Dads: Day Four

I have been working on a little devotional for fathers and thought I might share some of it with you from time to time. I know I need it!


“Therefore, I the prisoner of the Lord, implore you to walk in a manner worthy of the calling with which you have been called…” Ephesians 4:1

It’s possible to accept the gospel with your lips and deny it with your life. 

Some fathers flat out reject the gospel. That’s a problem. Others however are little more subtle. They verbally accept the gospel at church and yet go out and live by a completely different set of truths throughout the week. That may be even worse. 

They say they believe God created the world, but act as if they were the ones in charge. They say they believe their children were born sinners, but act as if the most important thing they could do was increase their self-esteem. They say they believe the incarnation but act as if God’s unconcerned about them. They say they believe in justification by faith alone but become furious when they are criticized. They say they believe in the resurrection of the dead but then neglect their families and their spiritual responsibilities for financial gain. 

While your children desperately need you to teach them the gospel, they also need you to show them you believe the gospel through the way you live your life. Your daily life, your “walk” as a father, should reflect your faith. It should be “worthy of the calling with which you have been called.” In other words, there should be a resemblance between the life you are living and the truths you are proclaiming. Believing you are accepted by God and adopted into His family solely because of the work of Christ should make some very significant changes in the way you relate to your families as dads.

Let me tell you three.

First, believing the gospel should keep you from self-righteous parenting.

If you are convinced you deserve hell and your only hope is God’s grace through Jesus, then you are going to be a grace giving father. You are not going to act as if obedience were always easy for you and you are not going to talk like you always get everything right the first time you do it, and you are not going to overreact and belittle your children every time they sin. Instead, you are going to learn to be patient with them and practice forgiving them the way God has forgiven you.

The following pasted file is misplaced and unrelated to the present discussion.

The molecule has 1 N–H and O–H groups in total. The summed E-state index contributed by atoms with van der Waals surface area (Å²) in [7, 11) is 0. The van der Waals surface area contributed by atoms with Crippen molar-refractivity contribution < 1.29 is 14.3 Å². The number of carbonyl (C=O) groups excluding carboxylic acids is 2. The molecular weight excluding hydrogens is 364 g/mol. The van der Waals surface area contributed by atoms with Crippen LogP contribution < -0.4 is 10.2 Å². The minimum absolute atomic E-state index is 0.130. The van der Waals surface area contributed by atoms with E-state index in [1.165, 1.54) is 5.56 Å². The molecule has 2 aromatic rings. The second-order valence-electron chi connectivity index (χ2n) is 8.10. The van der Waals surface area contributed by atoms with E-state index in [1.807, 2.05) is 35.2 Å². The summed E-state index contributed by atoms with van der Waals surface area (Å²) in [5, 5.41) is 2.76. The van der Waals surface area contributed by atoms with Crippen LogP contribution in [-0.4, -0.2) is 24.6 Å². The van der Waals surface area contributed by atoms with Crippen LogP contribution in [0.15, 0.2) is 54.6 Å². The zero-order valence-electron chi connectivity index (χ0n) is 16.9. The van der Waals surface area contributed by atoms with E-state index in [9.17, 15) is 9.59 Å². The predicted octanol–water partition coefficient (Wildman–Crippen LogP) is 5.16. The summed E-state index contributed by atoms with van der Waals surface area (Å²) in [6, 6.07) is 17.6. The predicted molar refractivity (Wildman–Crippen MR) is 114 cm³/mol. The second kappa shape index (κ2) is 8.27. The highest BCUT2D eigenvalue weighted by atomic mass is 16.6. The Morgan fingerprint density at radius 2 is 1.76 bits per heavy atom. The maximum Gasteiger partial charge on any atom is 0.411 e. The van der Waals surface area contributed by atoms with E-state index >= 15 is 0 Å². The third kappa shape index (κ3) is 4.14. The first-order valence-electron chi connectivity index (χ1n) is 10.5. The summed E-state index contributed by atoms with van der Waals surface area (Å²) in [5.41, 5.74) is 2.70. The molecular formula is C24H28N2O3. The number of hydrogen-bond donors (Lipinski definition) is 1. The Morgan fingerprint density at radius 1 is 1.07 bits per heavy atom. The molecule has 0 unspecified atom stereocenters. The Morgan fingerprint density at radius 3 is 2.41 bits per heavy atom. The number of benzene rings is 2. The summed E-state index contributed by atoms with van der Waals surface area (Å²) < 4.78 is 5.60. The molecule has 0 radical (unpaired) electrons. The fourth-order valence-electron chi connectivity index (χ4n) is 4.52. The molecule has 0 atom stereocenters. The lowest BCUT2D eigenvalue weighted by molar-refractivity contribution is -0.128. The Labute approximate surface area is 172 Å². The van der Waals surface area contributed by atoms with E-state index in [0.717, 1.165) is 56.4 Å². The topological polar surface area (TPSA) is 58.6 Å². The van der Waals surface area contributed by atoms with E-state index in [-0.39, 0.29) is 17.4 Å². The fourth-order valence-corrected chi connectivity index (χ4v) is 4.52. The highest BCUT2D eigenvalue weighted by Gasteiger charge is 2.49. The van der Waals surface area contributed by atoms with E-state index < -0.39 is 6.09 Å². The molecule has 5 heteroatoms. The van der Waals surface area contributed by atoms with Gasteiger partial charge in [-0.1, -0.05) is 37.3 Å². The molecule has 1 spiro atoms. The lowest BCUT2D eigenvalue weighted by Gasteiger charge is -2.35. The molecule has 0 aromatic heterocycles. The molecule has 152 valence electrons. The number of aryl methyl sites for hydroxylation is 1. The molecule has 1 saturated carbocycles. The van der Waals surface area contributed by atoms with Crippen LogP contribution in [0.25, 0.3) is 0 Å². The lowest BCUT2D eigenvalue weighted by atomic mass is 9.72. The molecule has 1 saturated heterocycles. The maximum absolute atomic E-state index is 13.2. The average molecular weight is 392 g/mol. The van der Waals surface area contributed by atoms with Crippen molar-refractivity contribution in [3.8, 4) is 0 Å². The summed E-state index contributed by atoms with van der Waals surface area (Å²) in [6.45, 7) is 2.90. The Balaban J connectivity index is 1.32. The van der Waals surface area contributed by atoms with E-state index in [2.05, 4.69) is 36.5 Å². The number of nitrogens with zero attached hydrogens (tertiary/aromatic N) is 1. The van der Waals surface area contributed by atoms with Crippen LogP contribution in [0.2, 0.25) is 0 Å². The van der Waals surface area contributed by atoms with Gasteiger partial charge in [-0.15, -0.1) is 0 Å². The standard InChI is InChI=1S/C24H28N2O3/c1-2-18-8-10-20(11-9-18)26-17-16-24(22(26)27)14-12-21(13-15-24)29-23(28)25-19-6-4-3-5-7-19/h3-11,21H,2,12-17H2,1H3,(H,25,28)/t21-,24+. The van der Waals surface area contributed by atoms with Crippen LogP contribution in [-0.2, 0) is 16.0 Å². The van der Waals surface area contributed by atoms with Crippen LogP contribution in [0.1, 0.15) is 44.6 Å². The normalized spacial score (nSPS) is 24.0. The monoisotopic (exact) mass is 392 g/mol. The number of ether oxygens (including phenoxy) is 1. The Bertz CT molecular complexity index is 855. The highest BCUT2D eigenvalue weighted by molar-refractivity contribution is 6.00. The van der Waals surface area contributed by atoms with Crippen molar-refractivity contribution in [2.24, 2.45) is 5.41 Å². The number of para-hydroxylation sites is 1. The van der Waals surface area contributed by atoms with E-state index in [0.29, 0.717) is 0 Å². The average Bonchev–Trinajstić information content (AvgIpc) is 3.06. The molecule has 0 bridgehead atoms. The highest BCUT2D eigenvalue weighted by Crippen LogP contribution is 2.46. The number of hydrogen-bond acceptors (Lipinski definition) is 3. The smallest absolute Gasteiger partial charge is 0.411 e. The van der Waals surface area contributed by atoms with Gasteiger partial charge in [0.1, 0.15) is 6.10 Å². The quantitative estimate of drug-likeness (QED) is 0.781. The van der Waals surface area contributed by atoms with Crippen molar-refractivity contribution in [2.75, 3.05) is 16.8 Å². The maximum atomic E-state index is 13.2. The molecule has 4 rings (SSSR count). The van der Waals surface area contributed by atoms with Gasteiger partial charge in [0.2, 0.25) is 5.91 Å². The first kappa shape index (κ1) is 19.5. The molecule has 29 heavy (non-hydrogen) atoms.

Second, believing the gospel should keep you from over-reacting in parenting.  

If God loved you, He loves you. God doesn’t change. If He loved you enough to send His Son to die in your place, you can be sure, He is still working for your good even now. And while that doesn’t mean everything that happens in your family is going to be easy, it does mean as you respond to whatever difficulties come up, you must not start acting like the situation is completely out of control and that nothing good can ever come out of it. Because, that would be a lie. God is in control and He is able to use difficult circumstances and, even real sins to accomplish His great plan for your life and for your children’s, as well.  

Finally, believing the gospel should produce an inexpressible joy in parenting.  

Because of what Jesus did, you are going to live forever. One day your body is going to come flying out of the ground and be transformed into a resurrected body that is going to be so glorious that even the angels are going to stand in awe.  How does that not produce joy?    

There’s a day coming when you are going to live as a perfect person in a perfect world with perfect people enjoying a perfect God, perfectly. Forever! And while your life right now is sometimes going to be hard and painful and frustrating, it won’t be that way forever. God loves you and plans to shower His grace upon you forever, and one of the greatest gifts you can give your children, is to live like you really believe it.  

Because, you do!

Take Time to Reflect:

1. What could your children point to in the way you live your life that believe the gospel? 

2. Can you think of any other ways the gospel should impact the way you parent?

Practical Suggestion:

See if you can summarize the gospel message in one paragraph. Then looking at what you’ve written down, try to identify five implications of the gospel for the way you are living your life.  


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